Martin Luther King in 1968: Eradicate Poverty and Homelessness, Whatever the Cost

The Poor People’s Campaign was conceived to create the political pressure required to enact the types of economic changes that Dr. King and his advisers believed were necessary. “It didn’t cost the nation one penny to integrate lunch counters,” King said during a February 1968 trip to Mississippi, “…but now we are dealing with issues that cannot be solved without the nation spending billions of dollars and undergoing a radical redistribution of economic power.” The same month, he announced to reporters demands for a $30 billion annual investment in antipoverty measures, a government commitment to full employment, enactment of a guaranteed income and funding for the construction of 500,000 affordable housing units per year.

Read the rest here, via The Nation.

More on the Poor People’s Campaign here.

Occupy DC 1.0:  I was never, ever taught about the economic aspects of King’s vision in school.  Nothing about the Poor People’s Campaign, carried out after King’s death, or Resurrection City, the PPC’s Washington, DC shantytown.  Were you?  While the occupation and the PPC were criticized for not having concrete goals toward economic justice, Dr. King himself had very clear demands. Mark Engler notes:

One of King’s most sustained pieces of economic reflection appeared in his 1967 book Where Do We Go From Here: Chaos or Community? The work provides an important window into King’s thinking at the end of his life.

In the book, King articulated a Keynesian, demand-side critique of the American marketplace. He argued, “We have so energetically mastered production that we now must give attention to distribution.” Unless working Americans and the poor were able to obtain good jobs and increase their purchasing power–their ability to pump money back into the economy–it would be sapped of its dynamism. “We must create full employment or we must create incomes,” King wrote. “People must be made consumers by one method or the other.”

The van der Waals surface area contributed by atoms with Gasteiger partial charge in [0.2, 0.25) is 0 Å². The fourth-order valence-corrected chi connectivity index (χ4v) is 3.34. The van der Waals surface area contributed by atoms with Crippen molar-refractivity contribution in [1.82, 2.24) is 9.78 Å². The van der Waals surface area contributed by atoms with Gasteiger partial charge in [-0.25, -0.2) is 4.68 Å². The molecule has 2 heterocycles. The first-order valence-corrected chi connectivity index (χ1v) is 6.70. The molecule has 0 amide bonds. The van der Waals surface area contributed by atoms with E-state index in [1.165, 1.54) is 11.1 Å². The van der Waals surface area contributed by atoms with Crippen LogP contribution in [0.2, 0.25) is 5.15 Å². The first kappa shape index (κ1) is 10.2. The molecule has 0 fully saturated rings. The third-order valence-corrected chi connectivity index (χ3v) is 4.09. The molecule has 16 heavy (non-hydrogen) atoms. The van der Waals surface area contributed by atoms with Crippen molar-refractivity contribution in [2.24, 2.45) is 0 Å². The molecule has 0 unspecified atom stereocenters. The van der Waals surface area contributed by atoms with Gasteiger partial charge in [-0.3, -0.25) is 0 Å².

King criticized Johnson’s War on Poverty for being too piecemeal. While housing programs, job training and family counseling were not themselves unsound, he wrote that “all have a fatal disadvantage. The programs have never proceeded on a coordinated basis…. At no time has a total, coordinated and fully adequate program been conceived.”

Rather than continuing with “fragmentary and spasmodic reforms,” King advocated that the government provide full employment. “We need to be concerned that the potential of the individual is not wasted,” he wrote. “New forms of work that enhance the social good will have to be devised for those for whom traditional jobs are not available.”

We’re still doing it piecemeal. Perhaps more important than honoring Dr. King with a national day of service would be honoring him and continuing his work with a national day of protest.  A national week or month or decade.  Imagine what he would have achieved, imagine where we’d be on the long arc bending finally towards justice, had King survived into the present.  Racial justice and non-violence weren’t the only things he was right about, they’re just easiest parts of his witness to praise in mixed political company. As a nation, we’ve forgotten that King knew what rising generations are only now beginning to intuit. How long must King sing the song of 1968, how long from the grave, before we see and realize the fullness of his vision?

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